Marty Jones is new, this past year, to the MAPS Board but not new to Mullett Lake or fishing. Like many of us, Marty met the Grande Mullett through his spouse’s family firmly ensconced in Mullett Lake Village since the turn of the last century.
As the Chairman of the MAPS Fishing Committee, you would expect an avid fisherman and you would be correct.
An average day finds Marty on the Lake at sun up, live bait fishing for pike and evenings, if they’re biting, trolling for steelhead and walleye using a lead core line. He works on golf in between to just round out his day!
Marty is retired and has finally moved to his Mullett Lake home permanently this year. He has an interesting background and two very distinct careers. He practiced
dentistry for several years and then decided to try his hand at laboratory equipment sales to biotech companies (25 years) and then returned to dentistry prior to retirement.
His educational background gives him a solid and knowledgeable resource for our MAPS Board and mission. His undergraduate degree is in zoology with a heavy
emphasis on Freshwater Biology. Through his studies at Ohio State he worked through the F.T. Stone Laboratory on Lake Erie’s Gibraltar Island, studying Fishery Science.
Stone Lab is the oldest freshwater biological field station in the country.
When asked what led him to MAPS, he replied, “I always read the Newsletter, attended yearly meetings and admired the goals of the organization.” His closing statement, and as chair of the Fishing Committee, says it all, “I love to fish.”
At 6:30pm Tuscarora Township Hall in Indian River.
August2018Agenda (PDF to Download or Print)
“What attracts people to Northern Michigan? In general, people come north to enjoy the natural beauty of the area pristine’s ecosystems, but if asked for one specific landscape feature, most would undoubtedly say our ‘lakes.’ Lakes define the landscape in Northern Michigan and sustain local economies providing stunning views, abundant fisheries, and tremendous recreational opportunities.
“Many words come to mind to describe Mullett Lake: immense, fantastic, deep, enchanting, beautiful, vibrant, and diverse.”
–Excerpt from Tip of the Mitt Watershed Council 2009 Report
Mullett Lake is the 4th largest of 5 ‘Giant’ Lakes in Northern Michigan with over 17,000 acres of surface area and a depth of 144 feet.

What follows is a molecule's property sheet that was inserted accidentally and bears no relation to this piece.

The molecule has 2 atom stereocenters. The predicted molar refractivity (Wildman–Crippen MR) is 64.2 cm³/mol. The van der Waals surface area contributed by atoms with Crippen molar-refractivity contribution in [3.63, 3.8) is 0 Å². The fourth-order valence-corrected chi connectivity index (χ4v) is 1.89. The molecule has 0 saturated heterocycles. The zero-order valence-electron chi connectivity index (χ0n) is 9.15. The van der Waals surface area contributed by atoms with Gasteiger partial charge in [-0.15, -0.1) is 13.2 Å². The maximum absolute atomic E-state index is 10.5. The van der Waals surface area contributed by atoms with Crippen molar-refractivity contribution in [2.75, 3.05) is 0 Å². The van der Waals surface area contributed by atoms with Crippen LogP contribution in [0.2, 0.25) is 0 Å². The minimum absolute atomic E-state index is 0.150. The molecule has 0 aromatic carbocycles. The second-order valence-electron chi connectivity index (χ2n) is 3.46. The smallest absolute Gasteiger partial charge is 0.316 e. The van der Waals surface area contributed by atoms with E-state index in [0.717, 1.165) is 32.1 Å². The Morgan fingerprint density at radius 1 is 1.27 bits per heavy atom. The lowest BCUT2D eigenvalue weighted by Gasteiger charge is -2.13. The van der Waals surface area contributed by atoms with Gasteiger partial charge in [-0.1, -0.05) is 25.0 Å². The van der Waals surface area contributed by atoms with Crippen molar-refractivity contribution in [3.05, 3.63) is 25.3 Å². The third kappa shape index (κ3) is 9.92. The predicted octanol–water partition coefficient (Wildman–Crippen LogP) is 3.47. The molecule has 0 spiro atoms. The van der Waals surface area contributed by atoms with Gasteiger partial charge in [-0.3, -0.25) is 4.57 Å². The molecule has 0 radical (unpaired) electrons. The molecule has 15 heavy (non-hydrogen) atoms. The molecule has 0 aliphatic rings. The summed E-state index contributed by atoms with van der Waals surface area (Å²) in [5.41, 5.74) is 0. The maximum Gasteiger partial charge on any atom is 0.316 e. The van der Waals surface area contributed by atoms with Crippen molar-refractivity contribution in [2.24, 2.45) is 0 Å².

With over 1000 homes on its shoreline and approximately 39 species of fish (according to 2017 Survey), this lake is a massive ecosystem that requires balancing nature with human enjoyment.
That is where the Mullett Lake Area Preservation Society (MAPS) plays a role along with a number of other agencies who assist us in translating the science of water quality and shoreline integrity into senseless application by property owners.
An ecosystem of this size is NOT an island. It requires monitoring of the interaction between tributaries and rivers that Mullett Lake flows into: Cheboygan River, Pidgeon River, to name a few.
Where Science Meets Application
MAPS teams with organizations that offer monitoring of the water quality of Mullett Lake’s ecosystem in order to balance human activity with nature’s needs.
Water Quality is based on 3 forms of measurement:
- PH Balance – State Law mandates between 6.5-9.
- Dissolved Oxygen – State Law mandates 5-7 parts per million
- Conductivity – indicator of water pollution
Since MAPS formation in 1985, Mullett Lake has consistently stayed within range on PH Balance. However, the dissolved oxygen levels have risen steadily from 9.5 in 1998 to 12.5 ppm in 2004 in line with many new properties being developed or enhanced. Conductivity increased in the period from 1987 to 2004, but has been decreasing since 2007.
These stats show us we have work to do and routine monitoring is required.
Shoreline integrity and composition determines the viability of many of aquatic lifeforms.
From the Mullett Lake Shoreline Survey of 2008 conducted by Tip of the Mitt Watershed Council:
“Data collected during the shoreline survey indicate that human activity along the shoreline of Mullett Lake is negatively impacting the lake ecosystem and water quality.”
- Nutrient Pollution (as indicated by presence of Cladophora algae) was noted at 59% of properties.
- Erosion was documented at 12% of properties
- Of the Greenbelts found, 64% were in poor condition
- Shoreline alterations were found at 58% of the properties
Informing property owners and offering suitable and affordable solutions is a big part of what we do.
Many property owners are seasonable residents with less time to dedicate to being informed. We are challenged to find ways to meet our residents where they can be found so they have a chance to understand the role we all play.
Identifying and assisting contractors who can implement the solutions is another part of the necessary human/nature ecosystems balance.
The purpose of MAPS is to represent the best interests of its members toward the pursuit of practical lake management to protect and preserve the material character and water quality of Mullett Lake and its surrounding watershed.
MAPS will accomplish this through:
- Educating the surrounding population relative to activities and actions that will positively affect lake quality.
- Monitoring the water quality for trends both positive and negative.
- Supporting appropriate legislation and law enforcement.
- Working with and supporting organizations with similar goals such as: Tip of the Mitt Watershed Council, Little Traverse Conservancy, Burt Lake Preservation Association and others that share our goals.